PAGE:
R (o.t.a. Western Sahara Campaign UK) v. HMRC and DEFRA, Court of Justice of the European Union, opinion of Advocate-General Wathelet, 10 January 2018 – read here
The A-G has just invited the CJEU to conclude that an EU agreement with Morocco about fishing is invalid on international law grounds. His opinion rolls up deep issues about NGO standing, ability to rely on international law principles, justiciability, and standard of review, into one case. It also touches on deeply political, and foreign political, issues, and he is unapologetic about this. That, he concludes, is a judge’s job, both at EU and international court level – if the issues are indeed legal.
The opinion is complex and I summarise it in the simplest terms. But here goes.
R (o.t.a. Western Sahara Campaign UK) v. HMRC and DEFRA  EWHC 2898 (Admin) Blake J, 19 October 2015 read judgment
Not primarily about migration, but a case arising out of the long-running conflict between Morocco, as occupying power, and the Western Sahara as occupied territory. For many years, the UN has recognised the Western Sahara as a non-self-governing territory which is entitled to exercise its right of self-determination. Morocco does not agree, and has done what occupying powers do, namely send in Moroccan nationals to flood the existing populations, add troops, and commit human rights abuses, according to evidence filed in the case.
You may be wondering how this North-West African problem got to London’s Administrative Court. This is because the challenge is to two EU measures concerning Morocco. The first is a preferential tariff (administered by HMRC) applicable to imports from Morocco of goods originating from the Western Sahara. The second concerns the intended application of an EU-Morocco fisheries agreement about fishing in the territorial waters of Western Sahara.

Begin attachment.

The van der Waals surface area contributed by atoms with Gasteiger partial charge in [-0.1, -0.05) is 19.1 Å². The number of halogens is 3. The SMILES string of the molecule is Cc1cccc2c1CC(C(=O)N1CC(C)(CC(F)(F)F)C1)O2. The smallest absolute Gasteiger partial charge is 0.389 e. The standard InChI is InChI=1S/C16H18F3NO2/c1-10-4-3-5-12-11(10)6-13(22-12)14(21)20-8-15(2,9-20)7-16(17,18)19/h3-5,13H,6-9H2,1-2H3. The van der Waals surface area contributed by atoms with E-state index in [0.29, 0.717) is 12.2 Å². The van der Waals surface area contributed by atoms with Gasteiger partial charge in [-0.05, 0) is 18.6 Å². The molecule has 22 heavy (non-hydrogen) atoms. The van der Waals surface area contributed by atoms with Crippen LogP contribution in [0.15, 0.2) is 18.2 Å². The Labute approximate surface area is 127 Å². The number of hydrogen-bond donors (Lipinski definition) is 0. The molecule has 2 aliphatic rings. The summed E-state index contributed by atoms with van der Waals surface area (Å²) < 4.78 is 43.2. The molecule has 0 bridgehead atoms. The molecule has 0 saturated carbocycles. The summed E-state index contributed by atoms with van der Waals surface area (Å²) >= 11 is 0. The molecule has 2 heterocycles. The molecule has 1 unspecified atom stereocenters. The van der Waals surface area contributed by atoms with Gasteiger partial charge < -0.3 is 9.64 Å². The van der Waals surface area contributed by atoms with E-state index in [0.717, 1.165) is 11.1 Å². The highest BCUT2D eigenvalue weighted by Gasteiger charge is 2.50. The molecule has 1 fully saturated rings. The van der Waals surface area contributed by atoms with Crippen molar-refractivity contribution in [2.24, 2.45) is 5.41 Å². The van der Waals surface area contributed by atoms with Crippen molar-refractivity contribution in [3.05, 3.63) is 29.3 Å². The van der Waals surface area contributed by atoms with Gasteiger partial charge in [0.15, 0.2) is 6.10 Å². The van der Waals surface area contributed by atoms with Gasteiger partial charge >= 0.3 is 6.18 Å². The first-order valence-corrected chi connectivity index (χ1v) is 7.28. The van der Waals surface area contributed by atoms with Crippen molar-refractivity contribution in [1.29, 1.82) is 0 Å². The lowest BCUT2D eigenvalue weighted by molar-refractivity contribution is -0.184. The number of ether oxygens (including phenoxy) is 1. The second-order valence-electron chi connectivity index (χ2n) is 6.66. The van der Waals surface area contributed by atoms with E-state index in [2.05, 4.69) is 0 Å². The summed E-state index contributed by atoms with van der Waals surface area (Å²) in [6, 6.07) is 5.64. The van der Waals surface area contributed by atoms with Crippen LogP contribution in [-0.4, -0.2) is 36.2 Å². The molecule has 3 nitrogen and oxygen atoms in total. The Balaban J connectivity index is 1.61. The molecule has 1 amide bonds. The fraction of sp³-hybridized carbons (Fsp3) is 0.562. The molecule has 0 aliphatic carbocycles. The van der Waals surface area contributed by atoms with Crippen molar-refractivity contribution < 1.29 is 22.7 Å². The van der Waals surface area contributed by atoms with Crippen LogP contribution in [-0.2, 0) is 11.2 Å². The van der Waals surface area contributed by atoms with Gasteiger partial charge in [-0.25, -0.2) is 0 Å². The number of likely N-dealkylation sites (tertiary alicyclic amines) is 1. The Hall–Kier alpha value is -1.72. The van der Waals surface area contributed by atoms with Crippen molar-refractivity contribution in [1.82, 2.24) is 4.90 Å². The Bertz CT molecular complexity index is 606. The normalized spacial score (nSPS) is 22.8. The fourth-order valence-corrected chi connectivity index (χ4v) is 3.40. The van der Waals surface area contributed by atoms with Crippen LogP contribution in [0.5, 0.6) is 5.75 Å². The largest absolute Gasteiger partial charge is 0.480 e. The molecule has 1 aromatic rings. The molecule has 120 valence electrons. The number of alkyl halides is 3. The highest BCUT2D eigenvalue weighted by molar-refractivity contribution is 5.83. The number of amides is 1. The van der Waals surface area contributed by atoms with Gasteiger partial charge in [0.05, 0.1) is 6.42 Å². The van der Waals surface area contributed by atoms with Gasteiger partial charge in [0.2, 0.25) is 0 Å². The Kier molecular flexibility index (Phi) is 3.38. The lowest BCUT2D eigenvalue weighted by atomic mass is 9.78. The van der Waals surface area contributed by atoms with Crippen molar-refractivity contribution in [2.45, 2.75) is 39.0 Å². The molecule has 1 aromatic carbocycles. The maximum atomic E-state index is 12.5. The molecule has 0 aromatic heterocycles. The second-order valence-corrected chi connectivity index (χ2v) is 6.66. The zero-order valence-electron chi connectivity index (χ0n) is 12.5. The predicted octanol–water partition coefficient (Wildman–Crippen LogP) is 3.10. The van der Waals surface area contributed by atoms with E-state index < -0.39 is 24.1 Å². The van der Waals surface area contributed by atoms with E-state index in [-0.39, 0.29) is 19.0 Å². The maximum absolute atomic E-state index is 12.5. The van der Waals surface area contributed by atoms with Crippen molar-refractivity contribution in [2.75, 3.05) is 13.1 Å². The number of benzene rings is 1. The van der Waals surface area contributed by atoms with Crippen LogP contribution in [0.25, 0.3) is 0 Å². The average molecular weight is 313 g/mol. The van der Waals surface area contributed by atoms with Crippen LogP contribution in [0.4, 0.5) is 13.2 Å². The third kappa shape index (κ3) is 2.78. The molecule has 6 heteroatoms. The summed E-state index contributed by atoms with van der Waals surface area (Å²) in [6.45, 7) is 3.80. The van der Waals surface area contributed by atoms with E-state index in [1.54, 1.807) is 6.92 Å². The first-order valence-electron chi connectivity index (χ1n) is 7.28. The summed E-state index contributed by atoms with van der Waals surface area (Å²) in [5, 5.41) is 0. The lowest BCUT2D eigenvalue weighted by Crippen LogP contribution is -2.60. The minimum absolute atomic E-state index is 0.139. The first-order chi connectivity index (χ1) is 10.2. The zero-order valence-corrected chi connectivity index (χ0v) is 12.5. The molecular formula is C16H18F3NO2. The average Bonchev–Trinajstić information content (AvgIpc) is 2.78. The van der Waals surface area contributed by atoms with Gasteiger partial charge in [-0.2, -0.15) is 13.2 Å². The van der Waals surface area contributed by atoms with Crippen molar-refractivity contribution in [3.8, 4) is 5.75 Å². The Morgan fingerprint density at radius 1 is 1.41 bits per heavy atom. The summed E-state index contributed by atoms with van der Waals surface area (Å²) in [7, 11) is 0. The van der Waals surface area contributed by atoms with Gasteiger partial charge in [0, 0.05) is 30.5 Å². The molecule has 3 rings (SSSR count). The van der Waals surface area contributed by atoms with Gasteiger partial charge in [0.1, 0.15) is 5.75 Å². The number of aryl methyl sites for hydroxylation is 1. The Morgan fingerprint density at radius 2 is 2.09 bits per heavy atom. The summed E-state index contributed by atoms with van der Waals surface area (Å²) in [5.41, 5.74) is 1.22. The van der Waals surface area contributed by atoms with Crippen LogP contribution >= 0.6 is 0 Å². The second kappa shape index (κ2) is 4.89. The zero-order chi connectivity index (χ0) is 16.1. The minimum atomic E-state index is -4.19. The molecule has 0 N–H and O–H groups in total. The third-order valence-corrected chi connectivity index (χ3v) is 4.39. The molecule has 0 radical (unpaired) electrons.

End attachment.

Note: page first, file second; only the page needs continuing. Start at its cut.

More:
A lot is happening in various challenges related to the long-running and shameful exclusion of the Chagossian people from their islands in the Indian Ocean.
Here are the headlines, with a reminder of what these cases are about:
First, the Court of Appeal has just (2 April 2014) heard an appeal by the Chagossians against the dismissal of their challenge to the designation of the waters around the islands as a Marine Protected Area.
Second, the closed hearing of the UNCLOS Arbitral Tribunal on the merits of the Chagos dispute (Mauritius v UK) is to be held at Istanbul on 22 April 2014. This also concerns the designation of the MPA.
Thirdly, the public hearing in the UK Information Tribunal on access to Diego Garcia pollution data appeal under the Environmental Information Regulations 2004, which the FCO — contrary to the view of the Information Commissioner — says is inapplicable to overseas territories) is to be held on May 1st, 2014.
The Foreign Secretary in February 2013 issued a certificate of Public Interest Immunity (PII), on the grounds of national security and/or international relations, to prevent the disclosure of a representative sample of Government documents relating to the 2006 poisoning. In May 2013 the Coroner for the Litvinenko Inquest (Sir Robert Owen) partially rejected that certificate and ordered the disclosure of gists of material relating to some of the key issues surrounding the death(read ruling). In this judgement, a panel of three judges of the High Court unanimously quashed that ruling.